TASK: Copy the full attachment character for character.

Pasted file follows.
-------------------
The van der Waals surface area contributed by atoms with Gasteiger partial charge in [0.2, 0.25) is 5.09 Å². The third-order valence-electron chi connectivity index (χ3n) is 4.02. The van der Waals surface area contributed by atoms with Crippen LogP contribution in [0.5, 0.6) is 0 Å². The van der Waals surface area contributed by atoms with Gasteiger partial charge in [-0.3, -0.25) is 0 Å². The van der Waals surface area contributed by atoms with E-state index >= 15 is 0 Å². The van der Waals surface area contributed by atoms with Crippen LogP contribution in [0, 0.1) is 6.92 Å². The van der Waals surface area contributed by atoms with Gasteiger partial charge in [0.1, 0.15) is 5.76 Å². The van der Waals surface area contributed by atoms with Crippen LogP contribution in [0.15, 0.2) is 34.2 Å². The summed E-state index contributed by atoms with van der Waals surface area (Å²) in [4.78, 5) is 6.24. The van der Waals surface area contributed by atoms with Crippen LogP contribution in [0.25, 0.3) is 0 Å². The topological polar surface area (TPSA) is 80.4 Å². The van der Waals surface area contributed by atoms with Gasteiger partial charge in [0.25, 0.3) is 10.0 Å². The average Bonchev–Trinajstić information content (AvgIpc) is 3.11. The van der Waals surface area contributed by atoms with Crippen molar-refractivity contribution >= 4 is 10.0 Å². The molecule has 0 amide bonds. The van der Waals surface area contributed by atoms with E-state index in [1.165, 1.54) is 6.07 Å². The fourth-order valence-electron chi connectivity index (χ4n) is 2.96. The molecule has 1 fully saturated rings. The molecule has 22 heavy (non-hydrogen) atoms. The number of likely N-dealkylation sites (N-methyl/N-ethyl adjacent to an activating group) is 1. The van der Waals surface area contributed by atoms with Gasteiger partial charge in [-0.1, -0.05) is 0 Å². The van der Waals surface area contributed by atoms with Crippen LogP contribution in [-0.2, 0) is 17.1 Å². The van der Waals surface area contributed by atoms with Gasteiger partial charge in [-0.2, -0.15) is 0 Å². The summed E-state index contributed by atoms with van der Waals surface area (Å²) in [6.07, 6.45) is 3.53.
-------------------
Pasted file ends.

The van der Waals surface area contributed by atoms with Gasteiger partial charge in [0.2, 0.25) is 5.09 Å². The third-order valence-electron chi connectivity index (χ3n) is 4.02. The van der Waals surface area contributed by atoms with Crippen LogP contribution in [0.5, 0.6) is 0 Å². The van der Waals surface area contributed by atoms with Gasteiger partial charge in [-0.3, -0.25) is 0 Å². The van der Waals surface area contributed by atoms with E-state index >= 15 is 0 Å². The van der Waals surface area contributed by atoms with Crippen LogP contribution in [0, 0.1) is 6.92 Å². The van der Waals surface area contributed by atoms with Gasteiger partial charge in [0.1, 0.15) is 5.76 Å². The van der Waals surface area contributed by atoms with Crippen LogP contribution in [0.15, 0.2) is 34.2 Å². The summed E-state index contributed by atoms with van der Waals surface area (Å²) in [4.78, 5) is 6.24. The van der Waals surface area contributed by atoms with Crippen LogP contribution in [0.25, 0.3) is 0 Å². The topological polar surface area (TPSA) is 80.4 Å². The van der Waals surface area contributed by atoms with Gasteiger partial charge in [0.25, 0.3) is 10.0 Å². The average Bonchev–Trinajstić information content (AvgIpc) is 3.11. The van der Waals surface area contributed by atoms with Crippen molar-refractivity contribution >= 4 is 10.0 Å². The molecule has 0 amide bonds. The van der Waals surface area contributed by atoms with E-state index in [1.165, 1.54) is 6.07 Å². The fourth-order valence-electron chi connectivity index (χ4n) is 2.96. The molecule has 1 fully saturated rings. The molecule has 22 heavy (non-hydrogen) atoms. The number of likely N-dealkylation sites (N-methyl/N-ethyl adjacent to an activating group) is 1. The van der Waals surface area contributed by atoms with Gasteiger partial charge in [-0.1, -0.05) is 0 Å². The van der Waals surface area contributed by atoms with Crippen LogP contribution in [-0.2, 0) is 17.1 Å². The van der Waals surface area contributed by atoms with Gasteiger partial charge in [-0.2, -0.15) is 0 Å². The summed E-state index contributed by atoms with van der Waals surface area (Å²) in [6.07, 6.45) is 3.53.